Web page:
Follow Us:
Thursday, December 12, 2019

Where the Sidewalk Ends

Hindi writer Prabhat, winner of this year’s Big Little Book Award, on being unafraid to talk to children about difficult things and why nature is significant in his books

Written by Paromita Chakrabarti | Published: December 4, 2019 1:09:02 am
Writer Prabhat receiving the Big Little Book Award

In his village Raisana in Rajasthan’s Karauli district, where a large part of his childhood was spent, there were not many sources of entertainment. There were no libraries and the bioscope came only once in a while. Hindi writer Prabhat, 47, winner of this year’s Big Little Book Award (BLBA), remembers the many lonely evenings he spent and the stories that alleviated his boredom. “There weren’t many opportunities to read but there was a rich oral tradition of stories. The women in the families would tell stories; they would sing kathas; in dangals and village gatherings, there would be some form of storytelling or the other. That’s how I came to be interested in stories, and, eventually, in writing,” says the writer, whose first books — Kalibai (Room to Read) and Paniyon ki Gadiyon Mein (Lokayat) – came out in 2005.

The books cover of his bookKya Baat Ho Gayi?

The citation of the Big Little Book Award, given every year to a children’s writer in a vernacular language (this year’s chosen language was Hindi), says, “Apart from giving them joy, his writing gives children the opportunity to drown in an ocean of imagination, get engulfed in a vortex of curiosity, and to think and reflect… Prabhat is also known for presenting in his writing, images and experiences of rural life with authenticity and ease.” Aimed for a readership of 5+ years, there is an earthiness to Prabhat’s writing, a simplicity with which he brings to life clever linguistic twists and the contiguity between nature and civilisation that is fast disappearing. In Kaisa Kaisa Khana (Jugnoo Prakashan), for instance, a little girl, Rashi, discovers how the word khana can be used differently in different contexts. In Kya Baat Ho Gayi? (Eklavya), an accordion-style book of free verses, he discusses absence in the human and animal world. In Cycle ka Sapna (Eklavya), born out of a children’s workshop at IIT, Bombay, he speaks of energy conservation and how one can reduce carbon footprints. “Unlike now, there was a time when our proximity to nature meant that we felt at home in it and not threatened by it. So, when I think of my childhood, I remember the loneliness but also the thrill of getting drenched in the rain when it finally came to our arid land. I want to share that joy with children,” says the writer, who is now based out of Sawai Madhopur and works as a teacher trainer with a library education programme when he is not writing.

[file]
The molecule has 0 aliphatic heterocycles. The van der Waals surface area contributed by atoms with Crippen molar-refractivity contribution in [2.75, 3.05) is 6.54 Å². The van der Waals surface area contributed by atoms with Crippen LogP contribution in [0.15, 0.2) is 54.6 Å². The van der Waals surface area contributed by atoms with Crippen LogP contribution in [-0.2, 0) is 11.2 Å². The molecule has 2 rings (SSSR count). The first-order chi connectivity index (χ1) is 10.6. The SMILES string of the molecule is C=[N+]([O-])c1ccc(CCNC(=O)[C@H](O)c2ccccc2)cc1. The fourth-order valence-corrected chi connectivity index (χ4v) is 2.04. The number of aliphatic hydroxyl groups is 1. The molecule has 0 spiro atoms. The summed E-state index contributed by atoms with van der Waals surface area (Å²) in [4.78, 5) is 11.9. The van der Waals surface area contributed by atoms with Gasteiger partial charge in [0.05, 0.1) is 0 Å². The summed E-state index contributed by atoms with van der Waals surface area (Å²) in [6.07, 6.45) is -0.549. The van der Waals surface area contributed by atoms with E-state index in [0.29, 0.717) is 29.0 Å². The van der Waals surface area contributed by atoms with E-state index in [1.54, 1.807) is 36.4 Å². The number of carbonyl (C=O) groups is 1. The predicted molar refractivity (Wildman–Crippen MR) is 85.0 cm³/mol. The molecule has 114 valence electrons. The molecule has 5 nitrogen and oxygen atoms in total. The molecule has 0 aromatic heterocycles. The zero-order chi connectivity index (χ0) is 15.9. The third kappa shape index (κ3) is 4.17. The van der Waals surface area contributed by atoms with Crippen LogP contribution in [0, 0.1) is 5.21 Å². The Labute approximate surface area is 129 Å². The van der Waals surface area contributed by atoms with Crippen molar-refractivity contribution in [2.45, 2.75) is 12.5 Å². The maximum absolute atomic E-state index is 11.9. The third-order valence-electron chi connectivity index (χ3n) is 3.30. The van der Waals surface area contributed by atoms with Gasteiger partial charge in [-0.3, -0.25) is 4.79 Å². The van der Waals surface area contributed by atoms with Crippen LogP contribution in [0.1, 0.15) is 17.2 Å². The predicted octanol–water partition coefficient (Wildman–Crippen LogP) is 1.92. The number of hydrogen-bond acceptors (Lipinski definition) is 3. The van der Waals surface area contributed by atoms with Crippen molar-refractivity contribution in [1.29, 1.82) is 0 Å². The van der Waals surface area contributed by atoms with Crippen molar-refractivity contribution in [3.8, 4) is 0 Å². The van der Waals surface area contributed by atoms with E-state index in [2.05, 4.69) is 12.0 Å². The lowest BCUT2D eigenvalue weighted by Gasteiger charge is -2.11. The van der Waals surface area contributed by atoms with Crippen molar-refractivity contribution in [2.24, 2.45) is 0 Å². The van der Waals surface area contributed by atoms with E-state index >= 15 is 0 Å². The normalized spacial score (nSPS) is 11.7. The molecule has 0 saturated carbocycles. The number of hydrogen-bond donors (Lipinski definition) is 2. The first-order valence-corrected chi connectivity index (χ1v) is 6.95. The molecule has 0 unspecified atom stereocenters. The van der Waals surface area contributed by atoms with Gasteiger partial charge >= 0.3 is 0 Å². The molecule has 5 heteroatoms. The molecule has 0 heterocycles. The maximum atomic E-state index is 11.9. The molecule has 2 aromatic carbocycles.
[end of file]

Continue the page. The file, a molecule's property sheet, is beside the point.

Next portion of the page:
Cover of his book Kaisa Kaisa Khana

Much of his experiments with language, says Prabhat, who is equally at ease with poetry and prose, began when he found a nurturing ecosystem in the Hindi children’s magazine circuit. “We moved to Jaipur in my teens with my father’s transfer. There, I came across a bunch of children’s magazines such as Parag and Suman Saurabh that opened up a whole new world for me. I read voraciously and what began as imitative writing slowly came into its own,” he says. The gentle rhythm of his narratives rely as much on his memory of listening to kathas in his village as on those years of relentless reading. The magazines would later go on to kickstart his writing life, too.

A lot of Hindi publishing for children thrives on the initiative of indie publishers. While diversity is their forte, mainstream distribution often becomes a problem. The recognition that comes with awards is a step up in that direction. “It makes you more confident of reaching a wider audience,” says the writer.

Prabhat, who goes only by his first name because he does not want his surname to be a giveaway of his caste and religious identity, says that he has never shied away from touching upon difficult issues — such as separation, anxiety or diversity — in his books. “Children are perceptive enough to reflect on nuances if only one would have discussions with them. They are unconditioned and original in their thoughts. Life, death, separation — they experience it in their own way. I consider my whole life to be my subject. I pick and choose episodes that I think will touch a chord with children,” he says.

For all the latest Lifestyle News, download Indian Express App

Advertisement
Advertisement
Advertisement
Advertisement